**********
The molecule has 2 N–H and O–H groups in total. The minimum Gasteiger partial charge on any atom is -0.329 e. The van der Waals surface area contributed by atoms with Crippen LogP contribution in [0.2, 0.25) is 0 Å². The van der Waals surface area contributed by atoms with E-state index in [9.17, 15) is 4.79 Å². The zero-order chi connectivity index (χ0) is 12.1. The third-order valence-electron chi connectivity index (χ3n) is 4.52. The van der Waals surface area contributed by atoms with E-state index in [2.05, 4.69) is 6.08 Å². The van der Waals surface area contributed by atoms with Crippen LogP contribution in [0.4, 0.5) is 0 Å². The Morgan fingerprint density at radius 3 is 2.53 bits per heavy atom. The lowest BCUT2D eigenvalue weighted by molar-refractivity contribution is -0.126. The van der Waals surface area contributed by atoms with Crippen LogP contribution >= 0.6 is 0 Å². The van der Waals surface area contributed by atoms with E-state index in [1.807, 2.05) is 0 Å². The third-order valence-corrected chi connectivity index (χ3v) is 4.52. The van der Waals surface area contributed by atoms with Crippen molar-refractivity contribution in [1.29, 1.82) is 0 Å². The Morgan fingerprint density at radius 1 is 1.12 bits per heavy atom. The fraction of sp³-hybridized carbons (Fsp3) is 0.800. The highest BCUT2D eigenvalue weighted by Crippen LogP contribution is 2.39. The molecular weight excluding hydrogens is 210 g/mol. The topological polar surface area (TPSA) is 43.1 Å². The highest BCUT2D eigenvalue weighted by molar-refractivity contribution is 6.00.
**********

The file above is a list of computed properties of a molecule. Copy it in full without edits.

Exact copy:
The molecule has 2 N–H and O–H groups in total. The minimum Gasteiger partial charge on any atom is -0.329 e. The van der Waals surface area contributed by atoms with Crippen LogP contribution in [0.2, 0.25) is 0 Å². The van der Waals surface area contributed by atoms with E-state index in [9.17, 15) is 4.79 Å². The zero-order chi connectivity index (χ0) is 12.1. The third-order valence-electron chi connectivity index (χ3n) is 4.52. The van der Waals surface area contributed by atoms with E-state index in [2.05, 4.69) is 6.08 Å². The van der Waals surface area contributed by atoms with Crippen LogP contribution in [0.4, 0.5) is 0 Å². The Morgan fingerprint density at radius 3 is 2.53 bits per heavy atom. The lowest BCUT2D eigenvalue weighted by molar-refractivity contribution is -0.126. The van der Waals surface area contributed by atoms with Crippen LogP contribution >= 0.6 is 0 Å². The van der Waals surface area contributed by atoms with E-state index in [1.807, 2.05) is 0 Å². The third-order valence-corrected chi connectivity index (χ3v) is 4.52. The van der Waals surface area contributed by atoms with Crippen molar-refractivity contribution in [1.29, 1.82) is 0 Å². The Morgan fingerprint density at radius 1 is 1.12 bits per heavy atom. The fraction of sp³-hybridized carbons (Fsp3) is 0.800. The highest BCUT2D eigenvalue weighted by Crippen LogP contribution is 2.39. The molecular weight excluding hydrogens is 210 g/mol. The topological polar surface area (TPSA) is 43.1 Å². The highest BCUT2D eigenvalue weighted by molar-refractivity contribution is 6.00.